By Becca Rovenstine
Currently, half of all American adults have one or more preventable, diet-related chronic conditions, such as Type 2 diabetes, cardiovascular disease, or obesity. The best way to prevent them is with a proper diet.
Eating healthy can be tough if you don’t know where to start—or how to afford it. The good news? There are ways to get assistance in purchasing healthful foods for you and your family.
What is a healthy diet?
The Dietary Guidelines for Americans recommends a diet rich in nutrient-dense foods for a healthy lifestyle. Nutrient-dense foods are foods rich in vitamins, minerals, and other nutrients our body requires, such as:
Grains (half or more should be whole grains)
Low-fat dairy or fat-free dairy products, such as milk, yogurt, and cheese
Proteins, such as seafood, lean meat, chicken, eggs, beans, nuts, seeds, and soy products like tofu
The suggested eating pattern limits foods with low nutritional value, including highly processed foods and foods that are high in saturated fats, trans fats, added sugars, or sodium.
This kind of diet is necessary, but it can be hard on your wallet. To avoid breaking the bank when shopping for nutritious foods, use this list of budget-friendly ideas to decrease costs.
Low-income families may qualify for one or two of these government assistance programs.
The Supplemental Nutrition Assistance Plan (SNAP) is a service that helps families in need with their food budget. Those on SNAP are also offered SNAP-Ed. SNAP-Ed is an educational program that teaches families how to shop for and cook healthy meals. Eligibility for SNAP depends on your state’s requirements. To learn more and see if you qualify, click here.
Some families may qualify for Woman, Infants, and Children (WIC), which provides federal grants to states for food and nutrition education. This grant is available for low-income pregnant, breastfeeding, and postpartum women. It is also available for infants and children up to age 5 who are found to be at nutritional risk. WIC is great for those looking to eat healthily on a budget as it includes a Farmers’ Market Nutrition Plan, which provides fresh locally grown fruits and vegetables from farmers’ markets or roadside stands. To see if you qualify for WIC, learn more here.
Buying a larger portion is typically more expensive initially, but per serving it can save you money in the long run. Think of food items like pasta, whole-grain cereal, or low-fat cheese. When shopping at the store, simply look at the price per ounce, which is often located in a corner on the label near the total price. Go with the product that is cheapest per ounce—but make sure you can finish or freeze the product before it spoils.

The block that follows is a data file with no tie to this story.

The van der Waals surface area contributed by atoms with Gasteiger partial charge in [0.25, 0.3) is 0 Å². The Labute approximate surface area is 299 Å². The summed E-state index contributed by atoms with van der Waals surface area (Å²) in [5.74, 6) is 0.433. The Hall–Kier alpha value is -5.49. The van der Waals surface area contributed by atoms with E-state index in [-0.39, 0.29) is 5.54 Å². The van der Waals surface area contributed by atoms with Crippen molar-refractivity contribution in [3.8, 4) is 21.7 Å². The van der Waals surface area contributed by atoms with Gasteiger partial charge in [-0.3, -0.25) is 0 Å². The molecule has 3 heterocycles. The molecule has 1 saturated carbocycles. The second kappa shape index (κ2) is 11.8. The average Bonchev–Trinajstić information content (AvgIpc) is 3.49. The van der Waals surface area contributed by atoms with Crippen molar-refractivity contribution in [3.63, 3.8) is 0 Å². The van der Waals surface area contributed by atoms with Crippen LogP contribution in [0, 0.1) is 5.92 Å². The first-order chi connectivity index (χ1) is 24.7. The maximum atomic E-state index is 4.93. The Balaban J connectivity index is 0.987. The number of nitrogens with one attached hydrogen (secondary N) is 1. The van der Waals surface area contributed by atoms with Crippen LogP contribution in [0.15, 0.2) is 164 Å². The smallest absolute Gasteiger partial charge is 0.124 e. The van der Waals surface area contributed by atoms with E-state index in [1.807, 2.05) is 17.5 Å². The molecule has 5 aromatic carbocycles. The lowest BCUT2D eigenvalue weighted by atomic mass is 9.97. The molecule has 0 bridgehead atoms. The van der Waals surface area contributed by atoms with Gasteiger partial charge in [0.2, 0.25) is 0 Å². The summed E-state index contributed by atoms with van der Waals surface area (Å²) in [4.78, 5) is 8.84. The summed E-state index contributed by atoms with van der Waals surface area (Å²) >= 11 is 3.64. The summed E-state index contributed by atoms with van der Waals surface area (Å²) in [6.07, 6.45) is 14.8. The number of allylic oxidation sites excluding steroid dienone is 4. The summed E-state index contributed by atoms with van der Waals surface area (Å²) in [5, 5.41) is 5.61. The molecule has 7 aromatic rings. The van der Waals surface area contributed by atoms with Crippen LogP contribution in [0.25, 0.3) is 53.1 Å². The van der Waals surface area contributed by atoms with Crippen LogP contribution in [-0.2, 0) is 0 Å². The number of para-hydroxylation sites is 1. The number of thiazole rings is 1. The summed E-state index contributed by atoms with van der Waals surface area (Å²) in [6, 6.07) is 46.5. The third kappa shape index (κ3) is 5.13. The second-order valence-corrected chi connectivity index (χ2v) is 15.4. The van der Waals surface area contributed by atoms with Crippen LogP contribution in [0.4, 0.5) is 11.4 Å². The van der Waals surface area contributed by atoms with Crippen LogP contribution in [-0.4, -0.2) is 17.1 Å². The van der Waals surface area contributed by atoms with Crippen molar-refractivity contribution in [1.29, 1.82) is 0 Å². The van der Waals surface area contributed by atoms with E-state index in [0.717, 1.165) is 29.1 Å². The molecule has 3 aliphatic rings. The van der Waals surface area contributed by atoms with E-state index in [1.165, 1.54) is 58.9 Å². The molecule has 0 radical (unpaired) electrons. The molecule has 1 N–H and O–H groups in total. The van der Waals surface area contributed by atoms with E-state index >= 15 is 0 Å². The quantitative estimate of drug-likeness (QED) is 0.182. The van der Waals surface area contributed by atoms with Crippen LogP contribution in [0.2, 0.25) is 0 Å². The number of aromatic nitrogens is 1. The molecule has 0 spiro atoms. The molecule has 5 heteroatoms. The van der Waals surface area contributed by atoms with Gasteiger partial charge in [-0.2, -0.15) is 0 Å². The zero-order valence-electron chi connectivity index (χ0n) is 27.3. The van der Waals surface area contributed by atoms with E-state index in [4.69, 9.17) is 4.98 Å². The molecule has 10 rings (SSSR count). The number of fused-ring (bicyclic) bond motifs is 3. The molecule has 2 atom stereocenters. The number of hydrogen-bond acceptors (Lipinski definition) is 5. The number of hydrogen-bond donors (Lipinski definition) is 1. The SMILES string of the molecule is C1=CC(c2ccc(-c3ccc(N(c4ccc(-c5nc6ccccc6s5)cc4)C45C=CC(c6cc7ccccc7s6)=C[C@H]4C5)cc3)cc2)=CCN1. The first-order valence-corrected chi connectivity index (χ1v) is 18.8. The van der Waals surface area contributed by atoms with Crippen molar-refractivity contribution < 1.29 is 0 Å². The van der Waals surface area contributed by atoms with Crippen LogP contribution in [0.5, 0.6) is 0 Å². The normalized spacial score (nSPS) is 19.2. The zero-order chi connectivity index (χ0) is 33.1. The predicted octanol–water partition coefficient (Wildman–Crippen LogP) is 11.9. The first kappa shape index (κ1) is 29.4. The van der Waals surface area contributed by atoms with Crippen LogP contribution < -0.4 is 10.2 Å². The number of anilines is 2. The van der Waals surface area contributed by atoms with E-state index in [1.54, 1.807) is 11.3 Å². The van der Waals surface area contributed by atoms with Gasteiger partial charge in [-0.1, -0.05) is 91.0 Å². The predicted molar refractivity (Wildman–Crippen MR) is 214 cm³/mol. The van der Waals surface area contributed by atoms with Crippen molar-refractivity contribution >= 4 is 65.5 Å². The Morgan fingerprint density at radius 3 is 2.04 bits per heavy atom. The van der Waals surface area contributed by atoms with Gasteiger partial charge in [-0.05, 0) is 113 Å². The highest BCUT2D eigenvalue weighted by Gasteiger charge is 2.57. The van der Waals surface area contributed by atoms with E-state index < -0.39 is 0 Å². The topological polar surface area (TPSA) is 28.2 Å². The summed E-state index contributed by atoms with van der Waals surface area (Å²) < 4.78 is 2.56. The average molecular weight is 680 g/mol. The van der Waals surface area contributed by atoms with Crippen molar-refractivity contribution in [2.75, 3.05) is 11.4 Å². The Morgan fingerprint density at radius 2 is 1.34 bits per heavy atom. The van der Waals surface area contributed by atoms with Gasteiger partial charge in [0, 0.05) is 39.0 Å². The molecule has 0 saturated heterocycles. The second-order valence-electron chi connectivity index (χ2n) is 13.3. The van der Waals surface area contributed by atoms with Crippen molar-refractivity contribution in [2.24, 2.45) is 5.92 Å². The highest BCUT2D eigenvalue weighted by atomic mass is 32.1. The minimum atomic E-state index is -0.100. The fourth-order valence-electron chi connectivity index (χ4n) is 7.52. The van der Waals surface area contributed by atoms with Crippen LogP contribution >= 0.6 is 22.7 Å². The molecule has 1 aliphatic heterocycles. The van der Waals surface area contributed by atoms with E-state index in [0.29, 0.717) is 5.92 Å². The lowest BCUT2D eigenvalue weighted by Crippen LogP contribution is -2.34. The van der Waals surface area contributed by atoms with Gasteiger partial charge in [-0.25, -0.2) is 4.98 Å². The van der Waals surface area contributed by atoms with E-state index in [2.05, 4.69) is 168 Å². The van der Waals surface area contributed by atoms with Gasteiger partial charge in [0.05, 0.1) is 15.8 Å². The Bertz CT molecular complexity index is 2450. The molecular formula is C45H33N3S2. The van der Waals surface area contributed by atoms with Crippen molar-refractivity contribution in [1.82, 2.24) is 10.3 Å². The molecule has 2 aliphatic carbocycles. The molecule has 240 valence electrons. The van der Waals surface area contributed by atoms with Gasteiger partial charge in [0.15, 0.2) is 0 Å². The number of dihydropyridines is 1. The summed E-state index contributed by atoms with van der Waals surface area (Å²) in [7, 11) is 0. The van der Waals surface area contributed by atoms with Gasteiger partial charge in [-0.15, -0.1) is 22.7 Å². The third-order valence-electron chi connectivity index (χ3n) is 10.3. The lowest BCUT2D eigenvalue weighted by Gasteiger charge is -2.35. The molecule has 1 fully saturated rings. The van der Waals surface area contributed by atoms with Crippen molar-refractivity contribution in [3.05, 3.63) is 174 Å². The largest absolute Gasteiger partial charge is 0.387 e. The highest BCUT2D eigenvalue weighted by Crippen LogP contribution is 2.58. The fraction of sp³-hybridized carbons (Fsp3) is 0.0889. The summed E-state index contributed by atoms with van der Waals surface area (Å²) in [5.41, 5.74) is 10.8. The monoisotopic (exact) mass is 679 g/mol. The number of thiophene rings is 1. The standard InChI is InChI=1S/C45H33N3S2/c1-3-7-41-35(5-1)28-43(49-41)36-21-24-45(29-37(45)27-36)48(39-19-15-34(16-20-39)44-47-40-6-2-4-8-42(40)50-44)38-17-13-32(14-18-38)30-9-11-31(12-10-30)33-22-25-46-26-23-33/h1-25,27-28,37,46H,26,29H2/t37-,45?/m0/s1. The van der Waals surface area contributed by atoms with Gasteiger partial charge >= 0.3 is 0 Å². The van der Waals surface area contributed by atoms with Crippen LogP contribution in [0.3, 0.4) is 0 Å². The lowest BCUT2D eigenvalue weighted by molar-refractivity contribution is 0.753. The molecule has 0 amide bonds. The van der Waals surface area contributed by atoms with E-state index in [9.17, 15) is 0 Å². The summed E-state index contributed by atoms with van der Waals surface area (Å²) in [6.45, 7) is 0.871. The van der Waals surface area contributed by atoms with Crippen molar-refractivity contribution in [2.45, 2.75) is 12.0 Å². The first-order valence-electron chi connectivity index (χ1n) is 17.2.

Often bought in bulk, dried goods usually come in large quantities and can be stored for longer periods of time. Examples of dry goods include rice, beans, oatmeal, nuts, and dried fruits. These products are typically considered healthy as they have minimal processing.
Meal planning is an easy way to help your budget. Researching budget-friendly meals and only buying the ingredients you need to make them helps save on your grocery bill. There are many websites like Budget Bytes or $5 Dollar Dinners that have great healthy recipe sections crafted with only affordable ingredients—and when you stick to your list, you avoid purchasing unnecessary items.
Generic products often have a lower price tag when compared to brand-name products. As an example, when shopping for canned peaches in juice (not the sugary syrup), the store brand will likely be cheaper than the Del Monte brand. While occasionally the off-brand foods don’t have the same taste, most of the time the difference is only in the label. One Consumer Report’s taste-off even found many consumers could not taste the difference between products.
The first thing you should know is that coupons are not traditionally for healthy items, but for processed, or “junk,” food. However, it’s worth watching for discounts on nutritious options like yogurt, trail mix, or unsweetened sparkling water.
You’re more likely to find savings on healthier options during store sales. These sales may be for items like fruits, vegetables, and certain cuts of meat depending on what is in season or what the store has an excess of available. Keep an eye on local advertisements (many of which you can sign up for digitally) to see if any are any healthy choices at a discounted price.
Frozen fruits and vegetables are just as nutritious as fresh produce. With the right seasonings and preparation, they can taste just as good as their non-frozen counterpart. Frozen fruits and veggies are especially affordable for off-season produce. They also generate less food waste. While fresh veggies may spoil in the fridge, those in the freezer will last much longer.
Hopefully, these tips will help your family save when purchasing healthy foods. Even if your grocery budget increases a little when you start making healthier eating choices, in the long run, it can save you money by decreasing your risk for chronic diseases.
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